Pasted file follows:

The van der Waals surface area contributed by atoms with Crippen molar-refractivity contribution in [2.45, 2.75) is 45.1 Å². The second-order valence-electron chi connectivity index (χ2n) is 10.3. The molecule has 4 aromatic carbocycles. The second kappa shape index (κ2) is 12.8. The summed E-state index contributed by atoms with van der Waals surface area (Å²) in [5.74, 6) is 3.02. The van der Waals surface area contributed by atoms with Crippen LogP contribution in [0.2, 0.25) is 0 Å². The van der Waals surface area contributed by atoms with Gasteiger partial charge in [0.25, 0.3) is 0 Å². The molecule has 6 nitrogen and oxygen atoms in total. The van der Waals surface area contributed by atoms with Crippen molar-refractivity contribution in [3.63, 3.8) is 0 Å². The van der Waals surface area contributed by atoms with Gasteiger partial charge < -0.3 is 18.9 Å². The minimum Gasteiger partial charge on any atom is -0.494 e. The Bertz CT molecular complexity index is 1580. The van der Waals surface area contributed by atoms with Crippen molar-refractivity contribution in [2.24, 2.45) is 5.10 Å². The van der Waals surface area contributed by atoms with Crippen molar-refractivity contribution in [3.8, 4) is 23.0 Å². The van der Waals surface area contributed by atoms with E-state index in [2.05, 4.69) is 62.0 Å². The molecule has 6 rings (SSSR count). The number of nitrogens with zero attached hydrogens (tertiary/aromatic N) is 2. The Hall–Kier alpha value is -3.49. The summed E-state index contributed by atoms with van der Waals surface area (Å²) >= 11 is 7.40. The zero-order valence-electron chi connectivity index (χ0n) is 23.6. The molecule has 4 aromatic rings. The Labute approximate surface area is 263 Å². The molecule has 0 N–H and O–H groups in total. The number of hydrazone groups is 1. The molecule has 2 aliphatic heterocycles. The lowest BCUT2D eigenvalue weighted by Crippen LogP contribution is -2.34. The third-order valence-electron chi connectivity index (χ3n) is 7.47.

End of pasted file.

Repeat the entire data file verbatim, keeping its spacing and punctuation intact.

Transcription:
The van der Waals surface area contributed by atoms with Crippen molar-refractivity contribution in [2.45, 2.75) is 45.1 Å². The second-order valence-electron chi connectivity index (χ2n) is 10.3. The molecule has 4 aromatic carbocycles. The second kappa shape index (κ2) is 12.8. The summed E-state index contributed by atoms with van der Waals surface area (Å²) in [5.74, 6) is 3.02. The van der Waals surface area contributed by atoms with Crippen LogP contribution in [0.2, 0.25) is 0 Å². The van der Waals surface area contributed by atoms with Gasteiger partial charge in [0.25, 0.3) is 0 Å². The molecule has 6 nitrogen and oxygen atoms in total. The van der Waals surface area contributed by atoms with Crippen molar-refractivity contribution in [3.63, 3.8) is 0 Å². The van der Waals surface area contributed by atoms with Gasteiger partial charge < -0.3 is 18.9 Å². The minimum Gasteiger partial charge on any atom is -0.494 e. The Bertz CT molecular complexity index is 1580. The van der Waals surface area contributed by atoms with Crippen molar-refractivity contribution in [2.24, 2.45) is 5.10 Å². The van der Waals surface area contributed by atoms with Crippen molar-refractivity contribution in [3.8, 4) is 23.0 Å². The van der Waals surface area contributed by atoms with E-state index in [2.05, 4.69) is 62.0 Å². The molecule has 6 rings (SSSR count). The number of nitrogens with zero attached hydrogens (tertiary/aromatic N) is 2. The Hall–Kier alpha value is -3.49. The summed E-state index contributed by atoms with van der Waals surface area (Å²) >= 11 is 7.40. The zero-order valence-electron chi connectivity index (χ0n) is 23.6. The molecule has 4 aromatic rings. The Labute approximate surface area is 263 Å². The molecule has 0 N–H and O–H groups in total. The number of hydrazone groups is 1. The molecule has 2 aliphatic heterocycles. The lowest BCUT2D eigenvalue weighted by Crippen LogP contribution is -2.34. The third-order valence-electron chi connectivity index (χ3n) is 7.47.